But no question about it, this team will go as far as quarterback Kirk Cousins will take them. After signing the one-year franchise tender by the Redskins, he and the team are both operating with a “prove it” mindset: both sides want to confirm that the way Cousins played over the last eight games of the season — when he threw for over 2,200 yards and over 9.4 yards per attempt, along with 19 touchdown passes and only two interceptions — was the guy they’ll be getting in the future. He’ll have the luxury of throwing to perhaps the best collective group of wide receivers and tight ends in the NFL, comprised of DeSean Jackson, Pierre Garcon, tight end Jordan Reed, young receiver Jamison Crowder, and wide receiver Josh Doctson from TCU (the team’s first round pick in the 2016 NFL Draft). If Cousins can keep up his stats, especially in spite of the Redskins rushing attack that ranked 20th in the NFL last season, and might not be much better this season — the Redskins have plenty of pieces in place to repeat as NFC East champions in 2016.
The one team that’s almost certainly out of the NFC East race for now is the Philadelphia Eagles. After dismissing head coach Chip Kelly before the end of the season last year, they spent the offseason renovating much of what Kelly put in place, with the goal of taking one step back in order to take two steps forward.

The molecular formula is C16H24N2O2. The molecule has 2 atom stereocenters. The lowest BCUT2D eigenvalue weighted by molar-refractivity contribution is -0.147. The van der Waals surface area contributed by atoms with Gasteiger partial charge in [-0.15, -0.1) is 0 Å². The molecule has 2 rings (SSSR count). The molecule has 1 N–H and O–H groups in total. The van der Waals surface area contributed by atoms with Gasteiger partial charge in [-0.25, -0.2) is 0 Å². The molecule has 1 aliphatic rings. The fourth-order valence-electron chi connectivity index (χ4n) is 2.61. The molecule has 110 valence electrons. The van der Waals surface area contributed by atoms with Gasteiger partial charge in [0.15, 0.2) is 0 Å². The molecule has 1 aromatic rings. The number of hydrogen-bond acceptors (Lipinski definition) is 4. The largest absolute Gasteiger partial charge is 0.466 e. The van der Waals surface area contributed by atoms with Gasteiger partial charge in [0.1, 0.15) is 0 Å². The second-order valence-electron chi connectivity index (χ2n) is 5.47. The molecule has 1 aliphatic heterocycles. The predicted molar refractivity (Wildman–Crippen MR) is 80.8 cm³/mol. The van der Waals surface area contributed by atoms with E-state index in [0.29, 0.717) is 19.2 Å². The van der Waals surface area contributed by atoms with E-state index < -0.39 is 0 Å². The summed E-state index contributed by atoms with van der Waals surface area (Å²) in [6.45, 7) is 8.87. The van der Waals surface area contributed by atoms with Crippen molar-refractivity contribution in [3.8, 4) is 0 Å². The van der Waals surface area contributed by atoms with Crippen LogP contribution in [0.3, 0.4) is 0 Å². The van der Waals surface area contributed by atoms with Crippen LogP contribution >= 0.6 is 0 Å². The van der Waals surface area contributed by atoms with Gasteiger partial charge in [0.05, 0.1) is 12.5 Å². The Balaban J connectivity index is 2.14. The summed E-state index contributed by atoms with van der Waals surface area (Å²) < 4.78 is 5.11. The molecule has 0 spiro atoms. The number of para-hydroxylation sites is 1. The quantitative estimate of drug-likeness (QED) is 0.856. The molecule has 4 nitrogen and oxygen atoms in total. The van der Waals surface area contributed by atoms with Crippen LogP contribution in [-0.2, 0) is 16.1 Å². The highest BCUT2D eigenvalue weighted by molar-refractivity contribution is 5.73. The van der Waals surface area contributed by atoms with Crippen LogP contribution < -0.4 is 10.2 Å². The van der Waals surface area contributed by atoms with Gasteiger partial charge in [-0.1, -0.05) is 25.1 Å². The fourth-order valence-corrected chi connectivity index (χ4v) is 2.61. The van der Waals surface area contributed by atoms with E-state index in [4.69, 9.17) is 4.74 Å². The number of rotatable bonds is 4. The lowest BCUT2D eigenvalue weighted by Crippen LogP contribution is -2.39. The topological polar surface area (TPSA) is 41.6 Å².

Howie Roseman, the executive vice president of football operations for the Eagles, might as well have changed his name to “Trader Joe” after the litany of deals he struck this offseason. He dealt overpaid and disgruntled running back DeMarco Murray to Tennessee. He sent Kelly ex-pats Byron Maxwell and Kiko Alonso in a deal to the Miami Dolphins, which helped them move up to the 8th overall pick in the 2016 NFL Draft. He then sent a massive package of current and future picks to the Cleveland Browns, in exchange for the 2nd overall pick in the draft, in order to take quarterback Carson Wentz from North Dakota State University. Wentz will battle incumbent Sam Bradford — the one “Kelly guy” whom Roseman couldn’t find a new home for — for the rights to start at quarterback for the Eagles on opening day, but it’s painfully obvious that Wentz is the Eagles franchise player of the future.
Amidst all those trades, the Eagles biggest and best acquisition might’ve been the hiring defensive coordinator Jim Schwartz. Schwartz has done marvelous jobs with the defenses he coached in Detroit and in Buffalo (especially with their respective defensive lines), and he’ll get to work with a talented group in Philadelphia. Schwartz will have the opportunity to unleash the full fury of guys like Fletcher Cox and Vinny Curry along the defensive line, while Malcolm Jenkins and free agent acquisition Rodney McLeod (formerly with the Rams) gives Schwartz the best pair of safeties in the NFC, this side of Seattle. It certainly won’t be enough to win the Eagles any games while the offense sputters under Bradford or Wentz, but he’ll get that unit to keep them in games for sure.